Maybe your basic needs are taking care of, so your mom or dad cuddles you and feeds you when you cry but they fight with each other. Screaming hitting, and slamming doors makes for a loud and scary environment for a baby. When you get older you learn to hide when this happens and you sit alone, in your terror, while your parents fight. 

How about your parents are attuned to your needs but you have that aunt or grandfather who you visit who touches you inappropriately while everyone is asleep? Who during the day tells you how special you are and gives you love and attention but at night uses sex to hurt you? 

Finally what about the parent who withholds love and attention when you don’t make the cheerleading team or of your grades are bad? Who places your worth and value on your accomplishments so your constantly striving for more? 

These negative experiences are what lead to difficulties with self-esteem. Questioning your worth or your value because everything is viewed through a negative lens. As a child you internalize these negative messages about yourself and the brain focuses on the information that reinforces your  negative view of self. As an adult you take these belief everywhere with you and it impacts all your behavior. From the jobs you apply for to the relationships you engage in, its all about self-esteem. You surround yourself with people that reinforce those negative views without even realizing it.

But this is not all doom and gloom. You can actually change this. It can be hard but it’s also possible. It just requires you actively changing your perspective. You kind of have to be on the watch for yourself at all times but it will eventually become automatic. By using these 4 steps you can change your perspective and build up a positive self-esteem.

self esteem and trauma

The 4 Steps to Building Your Self-Esteem

Step 1: Notice those negative beliefs about yourself and how they negatively impact your life. From jobs to relationship list the things that you have not done because you were afraid, but underneath was the fear that you weren’t good enough.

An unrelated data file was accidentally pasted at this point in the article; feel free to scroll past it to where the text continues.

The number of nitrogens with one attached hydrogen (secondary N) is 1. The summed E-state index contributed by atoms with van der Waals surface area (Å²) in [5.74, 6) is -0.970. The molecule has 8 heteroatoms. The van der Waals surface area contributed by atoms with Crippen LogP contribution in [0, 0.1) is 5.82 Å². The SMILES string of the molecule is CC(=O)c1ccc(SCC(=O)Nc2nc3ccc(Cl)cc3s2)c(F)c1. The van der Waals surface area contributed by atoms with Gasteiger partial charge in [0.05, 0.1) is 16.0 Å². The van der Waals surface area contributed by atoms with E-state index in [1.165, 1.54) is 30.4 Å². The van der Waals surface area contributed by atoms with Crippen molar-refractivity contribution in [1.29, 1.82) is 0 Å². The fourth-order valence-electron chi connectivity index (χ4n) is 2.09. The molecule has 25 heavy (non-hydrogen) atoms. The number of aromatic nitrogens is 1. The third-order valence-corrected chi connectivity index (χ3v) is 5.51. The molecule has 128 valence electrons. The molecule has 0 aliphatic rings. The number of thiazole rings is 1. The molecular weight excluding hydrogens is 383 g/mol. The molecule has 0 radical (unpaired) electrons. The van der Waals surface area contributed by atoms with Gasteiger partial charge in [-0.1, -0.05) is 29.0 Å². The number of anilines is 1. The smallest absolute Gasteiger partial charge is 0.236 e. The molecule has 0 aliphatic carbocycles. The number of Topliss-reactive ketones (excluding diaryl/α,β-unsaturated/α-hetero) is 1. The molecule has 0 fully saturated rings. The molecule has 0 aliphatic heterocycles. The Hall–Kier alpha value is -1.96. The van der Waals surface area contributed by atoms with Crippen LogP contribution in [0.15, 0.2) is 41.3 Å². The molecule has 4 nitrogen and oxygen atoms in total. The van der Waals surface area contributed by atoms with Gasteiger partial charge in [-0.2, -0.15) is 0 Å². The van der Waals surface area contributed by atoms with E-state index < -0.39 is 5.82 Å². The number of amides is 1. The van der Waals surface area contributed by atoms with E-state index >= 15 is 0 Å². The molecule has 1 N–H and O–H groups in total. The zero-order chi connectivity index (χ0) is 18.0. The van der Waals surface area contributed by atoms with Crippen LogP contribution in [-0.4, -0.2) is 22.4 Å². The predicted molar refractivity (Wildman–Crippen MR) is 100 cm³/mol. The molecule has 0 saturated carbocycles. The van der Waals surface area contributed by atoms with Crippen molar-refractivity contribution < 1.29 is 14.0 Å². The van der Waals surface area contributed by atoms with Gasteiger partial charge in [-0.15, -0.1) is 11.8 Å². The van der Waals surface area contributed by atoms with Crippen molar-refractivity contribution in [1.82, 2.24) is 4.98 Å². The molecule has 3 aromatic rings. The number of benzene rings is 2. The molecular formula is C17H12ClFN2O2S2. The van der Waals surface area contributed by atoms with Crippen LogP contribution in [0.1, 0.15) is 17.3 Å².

Step 2: ask yourself where these thoughts came from. Whats the evidence for and against them? What’s the story you tell about your past, your present and your future?

Step 3: look at what it is that you want out of life. What do you want from yourself? Who are you?

Step 4: retrain the brain. Notice the negative thoughts when they come up and journal about them. Acknowledge that they were there in the past to help you but now they hold you back. And act any way. (Click here to download your free guide to help you retrain your brain)

As a child you felt like you didn’t belong. You were scared and alone. These feelings were painful and you found ways to escape the pain but that wasn’t enough. You may have also used other addictions to try to cope with the pain.The result, poor choices, which lead to self blame and shame. It became a cycle. Healing likewise is a cycle, a process thats not linear. As you heal you may fall back into old patterns, they are hard to change, but this is not a failure. You pick yourself up and you try again. The goal is to catch yourself before you slide all the way back and to continue to self reflect. 

If your childhood was not ideal and you feel like it’s impacting how you feel about yourself, then consider seeking professional help to help you heal.  You do not have to struggle alone and therapy does work. So act today and schedule your first session so you can start your path to healing. 

These are just a few strategies, steps, and recommendations! I hope you found this post helpful! I’d love to hear from you in the comment section!

Thank you for taking the time to read. Remember sharing is caring, so share if you found this helpful!

Until we connect again,


If you have any questions or would like to talk to learn more about Trauma Therapy, feel free to reach out any time by visiting my contact page.

Chana Ceasar

Chana Ceasar

Hi I'm Chana and I am a licensed therapist specializing in treating sexual abuse and other traumas. Whether you are pregnant survivor, a parent of a survivor or an adult survivor of sexual abuse or complex trauma I am here to support you on your healing so you can love yourself, find your empowered voice, and have the relationships you desire.